Re: Two questions about kfreebsd
On 21/02/2013, Steven Chamberlain <firstname.lastname@example.org> wrote:
> Hi Bret,
> On 20/02/13 02:24, Bret Busby wrote:
>> [...] I have been as yet, unable to get Debian 6 amd64 Linux running as a
>> stable operating system
> That is odd, I found Debian 6 GNU/Linux to be a very stable desktop OS
> on amd64. And the Linux 3.2 kernel for wheezy has been mostly okay so
> far (e.g. some 50+ days continuous running currently, but the nouveau
> graphics driver is flaky).
The primary problem, which I had raised on the Debian Users list, but
had been unable to get resolved, is that I have been unable to get
swapping/paging properly implemented, with Debian Linux 6.0.x amd64.
I have a desktop computer with an Intel I3 CPU, and 8GB of RAM, and,
it simply does not use the swap space (I had allocated 40GB) on the
So, what the system does, is progressively use up the RAM, until it
crashes. And, to achieve a reboot, I have to hold the power switch
down for the 12 seconds or whatever, until it chokes the system to
death, then wait for a minute, then switch the power back on. Nothing
else will work
With Debian 5, on another computer (which, from memory, had 2GB RAM
and an AMD K6 CPU), when it would not swap, I would load and run the
GIMP, and, when I closed the GIMP, it would force swapping.
But, I can not get that, or, loading and running any other
application, to force swapping, in Debian Linux 6.0.x amd64.
I had, after raising the problem on the Debian Users list, checked the
settings, and found them all to be appropriate for memory swapping,
and simply can not get memory swapping to work on this system.
It reminded me of the scenario with the Intel 80486 CPU, which, from
memory, introduced virtual machines, or, some other new extension - it
was said (perhaps by a university computer hardware lecturer - I am
not sure - it was many years ago), that MS Windows 486 could not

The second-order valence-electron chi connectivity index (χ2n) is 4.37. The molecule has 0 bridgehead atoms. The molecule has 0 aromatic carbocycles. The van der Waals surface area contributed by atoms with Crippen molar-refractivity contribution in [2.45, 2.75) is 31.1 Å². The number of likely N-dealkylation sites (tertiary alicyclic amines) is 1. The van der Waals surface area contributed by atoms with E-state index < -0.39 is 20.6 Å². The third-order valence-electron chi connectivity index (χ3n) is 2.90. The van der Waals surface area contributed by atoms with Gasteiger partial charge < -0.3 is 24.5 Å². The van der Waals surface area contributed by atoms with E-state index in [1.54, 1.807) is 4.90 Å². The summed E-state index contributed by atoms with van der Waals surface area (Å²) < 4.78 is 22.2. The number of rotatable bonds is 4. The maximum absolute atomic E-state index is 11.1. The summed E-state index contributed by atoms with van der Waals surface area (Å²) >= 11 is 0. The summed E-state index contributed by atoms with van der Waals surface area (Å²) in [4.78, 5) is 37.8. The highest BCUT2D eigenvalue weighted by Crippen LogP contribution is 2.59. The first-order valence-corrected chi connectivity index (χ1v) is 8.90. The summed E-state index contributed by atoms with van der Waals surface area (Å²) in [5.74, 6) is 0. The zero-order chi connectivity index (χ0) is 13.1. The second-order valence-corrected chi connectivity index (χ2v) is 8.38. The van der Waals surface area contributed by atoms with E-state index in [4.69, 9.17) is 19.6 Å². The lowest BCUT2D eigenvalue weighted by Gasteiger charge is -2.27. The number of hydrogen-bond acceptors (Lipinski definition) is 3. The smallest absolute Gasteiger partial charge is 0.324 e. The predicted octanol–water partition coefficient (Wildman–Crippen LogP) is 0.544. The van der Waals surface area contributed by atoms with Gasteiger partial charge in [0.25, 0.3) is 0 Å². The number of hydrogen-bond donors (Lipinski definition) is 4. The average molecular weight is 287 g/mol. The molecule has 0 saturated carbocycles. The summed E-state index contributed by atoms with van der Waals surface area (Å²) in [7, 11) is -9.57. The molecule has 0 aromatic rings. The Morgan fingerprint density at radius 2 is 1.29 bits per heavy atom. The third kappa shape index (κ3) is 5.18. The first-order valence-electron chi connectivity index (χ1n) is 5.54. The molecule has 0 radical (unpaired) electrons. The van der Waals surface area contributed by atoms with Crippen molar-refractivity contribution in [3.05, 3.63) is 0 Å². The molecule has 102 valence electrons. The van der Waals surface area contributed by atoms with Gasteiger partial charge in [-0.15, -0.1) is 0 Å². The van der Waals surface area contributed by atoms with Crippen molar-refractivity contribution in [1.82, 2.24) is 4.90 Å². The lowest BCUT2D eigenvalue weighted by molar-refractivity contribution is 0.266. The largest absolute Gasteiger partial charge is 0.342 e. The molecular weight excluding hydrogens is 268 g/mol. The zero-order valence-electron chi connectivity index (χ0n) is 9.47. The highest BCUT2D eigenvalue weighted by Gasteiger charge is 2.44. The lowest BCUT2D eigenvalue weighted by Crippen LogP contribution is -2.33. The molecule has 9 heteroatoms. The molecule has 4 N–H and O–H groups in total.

properly use the capabilities of the 80486 CPU; to make full use of
the capabilities of the 80486 CPU, a version of UNIX was required.
This would have been about the time that Linux was in the process of
being ported to the 80486 - before version 1 of Linux, in the early
At that time, or, developing from that time, was the principle that
the primary (other problem) with MS Windows 486, was that it would run
for no more than 29 (I think it was) days, then it would automatically
crash, and require rebooting.
Debian Linux on the Intel I3, with 8GB of RAM, seems to me, to be a
bit like the reputation of MS Windows 4586 running on an Intel 80486
CPU, it would run kind of okay for a while, but, within a month, it
would automatically crash, and require a system reboot.
I have also noticed that, on this system, when the RAM usage shows as
having reached about 60%, the system slows, especially dta
transmission through the ethernet card.
That is why I had thought that, maybe, to run Debian Linux on the 64
bit architecture, with more than 4GB of RAM, the kfreebsd kernel is
required, being UNIX-based, in the same way that UNIX was required to
be able to make full (or, as full as possible) use of the 80486
architecture and its innovations, that UNIX, or a UNIX kernel, would
be required to be able to properly use 64 bit CPU architecture and the
accompanying RAM, as I have found Debian Linux 6.0.x amd64, to be
unstable, and, unable to implement memory swapping.
While the issue is more one for the Debian Users list, than this list,
that is the primary reason for me wanting to try the kfreebsd kernel,
when it is classed as stable; to be able to properly use the 64 bit
system with 8GB of RAM, that I cannot so far achieve with Debian Linux
Out of interest, I had installed PC-BSD 9.0 (which is based on FreeBSD
9.0) on an HP/Compaq NX5000 (Intel Celeron CPU, 2GB RAM), in a
multiple boot scenario, in which, it should have been able to work
okay, but, when I finally got it successfully installed, I could not
get it to run. I had raised that on the PC-BSD list, but that is also
unresolved. I had thought that I would use that installation as a
test, and, if I could get that working, I would try installing PC-BSD
9.0 on this computer. Bit, it didn't, so, I didn't.
"So once you do know what the question actually is,
you'll know what the answer means."
- Deep Thought,
Chapter 28 of Book 1 of
"The Hitchhiker's Guide to the Galaxy:
A Trilogy In Four Parts",
written by Douglas Adams,
published by Pan Books, 1992